Norm Johnson
Metalsmith/Shipfitter 2nd class (SFM2)
On board Indy Oct 1962 – May 1966

My time on the “BIG I” !

..... After basic training and ship fitter school in San Diego, I reported aboard the Independence on the 10th of October 1962. It was 10:30 PM. I was shown to our compartment, picked out a bunk and hit the sack. When I got up the net morning… we were on our way to the Cuban blockade. We stopped at Mayport for a couple of days and then headed for Cuba, however, we got chased back by Hurricane Hellena and then back on course after she blew by. 2 November 1962 we were 120 miles south of Kingston and had been at sea for 22 days, which was a new record without dropping hook.

..... 21 November 1962 we received orders to head back to Norfolk. This was 37 days at sea.

..... After getting back we spent some time in the yard at Portsmouth. Then went on a shakedown cruise and pulled into GITMO Bay on 21 June 1963.

..... August 1963 we left the states for a Med Cruise.

..... Then on 22 November 1963 the Captain passed the word about President Kennedy being shot. On 24 November we were at Fleet anchorage at some bay (don’t have the name) but everyone was up on deck taking pictures of all the ships of all sizes from carriers to subs.

..... The 4th of July 1964 the “Big I” was in New York City. September 1964 we headed on a NATO cruise and crossed the Arctic Circle and became a Blue Nose. 10 May 1965 we left Norfolk on a West Pac cruise going around South Africa. 21 May 1965 at 1440, we crossed the equator at 30’30; and became Shellbacks. That’s an event you don’t soon forget. After going through the “Ceremonies” and crawling out the garbage chute, we were cleaning up down in our shop and one of the guys said he was doing OK until he came to the end of the chute and saw all those little hot-dogs floating around. He said that we had for lunch the day before, he said he almost lost his cookies there. Then I told him, “Oh, I stopped an ate a couple of them before I crawled out – Then he did loose his cookies.”

..... On our way to Vietnam, we started having GQ (General Quarters) drills. Our first drill it seemed to take half the morning to set GQ. This obviously was not good and the captain said we would have GQ drills every day until we got it down to the time that was acceptable. Well we never got close, some days it even got worse. We’d get close to the required time, and the captain would be encouraged and then drop down again. Then we got into the combat area and one-day GQ sounded and the word over the speakers, “GENERAL QUARTERS, GENERAL QUARTERS, THIS IS NOT A DRILL, we have two MIGS coming in at us.” Well, we set GQ in less than the recommended time. We got off our planes and the MIG’s turned and ran.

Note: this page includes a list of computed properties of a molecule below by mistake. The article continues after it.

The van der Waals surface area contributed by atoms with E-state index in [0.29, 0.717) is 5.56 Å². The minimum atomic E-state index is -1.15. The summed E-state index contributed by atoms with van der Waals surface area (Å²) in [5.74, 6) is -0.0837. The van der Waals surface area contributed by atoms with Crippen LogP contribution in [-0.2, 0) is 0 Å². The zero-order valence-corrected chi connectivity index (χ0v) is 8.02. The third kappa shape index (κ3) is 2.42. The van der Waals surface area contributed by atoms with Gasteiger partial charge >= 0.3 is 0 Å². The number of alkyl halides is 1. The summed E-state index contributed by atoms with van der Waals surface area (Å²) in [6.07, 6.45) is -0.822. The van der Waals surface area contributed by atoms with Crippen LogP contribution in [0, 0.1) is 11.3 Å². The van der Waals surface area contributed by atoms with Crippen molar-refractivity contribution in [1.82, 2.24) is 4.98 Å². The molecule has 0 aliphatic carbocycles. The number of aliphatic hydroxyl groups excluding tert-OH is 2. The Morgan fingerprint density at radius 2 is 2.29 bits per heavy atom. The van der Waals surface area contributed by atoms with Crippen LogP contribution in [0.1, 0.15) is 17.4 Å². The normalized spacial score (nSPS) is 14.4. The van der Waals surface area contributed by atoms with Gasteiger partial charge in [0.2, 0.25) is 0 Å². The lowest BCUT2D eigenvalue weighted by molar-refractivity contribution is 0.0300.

..... After GQ the captain came on and told us the time was very good (I don’t know the time that was required) and said there was no need for any more GQ drills.

..... We stopped in Singapore from 10-14 June 1965. While there, we had the ships sides painted by ladies and it was my understanding that part of there pay was the food we didn’t eat off our trays. When you finished they would take our trays and put leftover pancakes in one box and leftover meat in another, etc. Every meal for the time there, they collected our uneaten food. After finding this out, we would always take a couple extra pancakes, etc, etc. each meal.

..... 17-28 June, we were in Subic Bay, Olangapo, now here are some stories that could be told, But not now.

..... On 1 July 1965 we made out first strike on Vietnam. We hit 73 out of 135 targets. I guess that was good for then. By today’s standards, it would be pretty bad. We flew 8,032 sorties, lost 12 aircraft. We also lost 18 men, 10 dead, 2 captured and 6 missing.

..... Anyone who was in the service the beginning of 1966 should remember getting an involuntary extension. Such was my case. I was scheduled to get out the second of February 1966, but didn’t make it. We had returned to Norfolk and the extension for the Navy was finally lifted.

..... I had not heard when I would get discharged. Then, in the afternoon of 27 May I answered the phone in our shop and they asked me when I was going to come up to get my discharge papers. I was up in the personnel office before they hung up the phone.

..... I had my gear on the pier waiting for a cab within an hour.

..... I’d like to thank John Koonce and our “Fearless Leader” Denis Bagley for getting this started. It is a great opportunity to have your memories put in print, instead of lost forever.

..... Thank you, Norman H. Johnson

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